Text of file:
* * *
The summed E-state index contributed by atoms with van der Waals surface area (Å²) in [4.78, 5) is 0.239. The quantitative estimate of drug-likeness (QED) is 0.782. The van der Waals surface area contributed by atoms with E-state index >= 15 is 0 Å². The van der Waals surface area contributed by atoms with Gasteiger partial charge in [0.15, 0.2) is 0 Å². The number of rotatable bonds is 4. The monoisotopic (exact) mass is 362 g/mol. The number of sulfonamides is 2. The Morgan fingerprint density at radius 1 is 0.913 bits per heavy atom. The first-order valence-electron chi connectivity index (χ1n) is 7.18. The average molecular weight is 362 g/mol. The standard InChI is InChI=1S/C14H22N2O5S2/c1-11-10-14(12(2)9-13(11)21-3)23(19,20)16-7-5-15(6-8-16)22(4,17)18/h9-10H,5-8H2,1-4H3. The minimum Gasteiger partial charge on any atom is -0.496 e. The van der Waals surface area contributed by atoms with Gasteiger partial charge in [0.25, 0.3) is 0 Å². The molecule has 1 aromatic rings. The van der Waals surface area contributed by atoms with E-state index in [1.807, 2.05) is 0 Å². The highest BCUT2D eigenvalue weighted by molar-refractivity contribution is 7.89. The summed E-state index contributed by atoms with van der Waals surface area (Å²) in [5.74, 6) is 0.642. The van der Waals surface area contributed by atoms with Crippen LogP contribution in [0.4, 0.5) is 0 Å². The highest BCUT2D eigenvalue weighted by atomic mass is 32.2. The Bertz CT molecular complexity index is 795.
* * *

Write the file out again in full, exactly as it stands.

The summed E-state index contributed by atoms with van der Waals surface area (Å²) in [4.78, 5) is 0.239. The quantitative estimate of drug-likeness (QED) is 0.782. The van der Waals surface area contributed by atoms with E-state index >= 15 is 0 Å². The van der Waals surface area contributed by atoms with Gasteiger partial charge in [0.15, 0.2) is 0 Å². The number of rotatable bonds is 4. The monoisotopic (exact) mass is 362 g/mol. The number of sulfonamides is 2. The Morgan fingerprint density at radius 1 is 0.913 bits per heavy atom. The first-order valence-electron chi connectivity index (χ1n) is 7.18. The average molecular weight is 362 g/mol. The standard InChI is InChI=1S/C14H22N2O5S2/c1-11-10-14(12(2)9-13(11)21-3)23(19,20)16-7-5-15(6-8-16)22(4,17)18/h9-10H,5-8H2,1-4H3. The minimum Gasteiger partial charge on any atom is -0.496 e. The van der Waals surface area contributed by atoms with Gasteiger partial charge in [0.25, 0.3) is 0 Å². The molecule has 1 aromatic rings. The van der Waals surface area contributed by atoms with E-state index in [1.807, 2.05) is 0 Å². The highest BCUT2D eigenvalue weighted by molar-refractivity contribution is 7.89. The summed E-state index contributed by atoms with van der Waals surface area (Å²) in [5.74, 6) is 0.642. The van der Waals surface area contributed by atoms with Crippen LogP contribution in [0.4, 0.5) is 0 Å². The highest BCUT2D eigenvalue weighted by atomic mass is 32.2. The Bertz CT molecular complexity index is 795.